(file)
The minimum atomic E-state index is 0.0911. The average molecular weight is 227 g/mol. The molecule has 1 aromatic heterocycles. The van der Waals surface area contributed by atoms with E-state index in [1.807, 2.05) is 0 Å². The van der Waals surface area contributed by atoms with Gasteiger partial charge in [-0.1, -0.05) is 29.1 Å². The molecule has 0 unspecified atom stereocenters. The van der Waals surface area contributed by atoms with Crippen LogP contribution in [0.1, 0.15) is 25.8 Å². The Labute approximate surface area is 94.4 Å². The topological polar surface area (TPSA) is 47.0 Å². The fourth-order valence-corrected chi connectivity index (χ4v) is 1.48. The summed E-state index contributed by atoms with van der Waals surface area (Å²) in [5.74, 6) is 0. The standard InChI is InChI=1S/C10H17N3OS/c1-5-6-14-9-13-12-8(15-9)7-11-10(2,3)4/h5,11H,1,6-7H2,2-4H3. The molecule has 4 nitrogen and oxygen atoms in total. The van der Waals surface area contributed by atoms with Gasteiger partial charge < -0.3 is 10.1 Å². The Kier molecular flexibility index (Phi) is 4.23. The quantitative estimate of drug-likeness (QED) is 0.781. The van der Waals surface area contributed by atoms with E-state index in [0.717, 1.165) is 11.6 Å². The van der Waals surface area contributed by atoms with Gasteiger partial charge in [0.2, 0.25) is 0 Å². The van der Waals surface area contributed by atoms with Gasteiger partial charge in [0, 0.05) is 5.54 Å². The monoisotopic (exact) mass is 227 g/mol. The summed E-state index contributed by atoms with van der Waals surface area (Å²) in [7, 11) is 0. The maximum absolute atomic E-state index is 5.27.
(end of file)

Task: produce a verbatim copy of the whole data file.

The minimum atomic E-state index is 0.0911. The average molecular weight is 227 g/mol. The molecule has 1 aromatic heterocycles. The van der Waals surface area contributed by atoms with E-state index in [1.807, 2.05) is 0 Å². The van der Waals surface area contributed by atoms with Gasteiger partial charge in [-0.1, -0.05) is 29.1 Å². The molecule has 0 unspecified atom stereocenters. The van der Waals surface area contributed by atoms with Crippen LogP contribution in [0.1, 0.15) is 25.8 Å². The Labute approximate surface area is 94.4 Å². The topological polar surface area (TPSA) is 47.0 Å². The fourth-order valence-corrected chi connectivity index (χ4v) is 1.48. The summed E-state index contributed by atoms with van der Waals surface area (Å²) in [5.74, 6) is 0. The standard InChI is InChI=1S/C10H17N3OS/c1-5-6-14-9-13-12-8(15-9)7-11-10(2,3)4/h5,11H,1,6-7H2,2-4H3. The molecule has 4 nitrogen and oxygen atoms in total. The van der Waals surface area contributed by atoms with Gasteiger partial charge < -0.3 is 10.1 Å². The Kier molecular flexibility index (Phi) is 4.23. The quantitative estimate of drug-likeness (QED) is 0.781. The van der Waals surface area contributed by atoms with E-state index in [0.717, 1.165) is 11.6 Å². The van der Waals surface area contributed by atoms with Gasteiger partial charge in [0.2, 0.25) is 0 Å². The van der Waals surface area contributed by atoms with Gasteiger partial charge in [0, 0.05) is 5.54 Å². The monoisotopic (exact) mass is 227 g/mol. The summed E-state index contributed by atoms with van der Waals surface area (Å²) in [7, 11) is 0. The maximum absolute atomic E-state index is 5.27.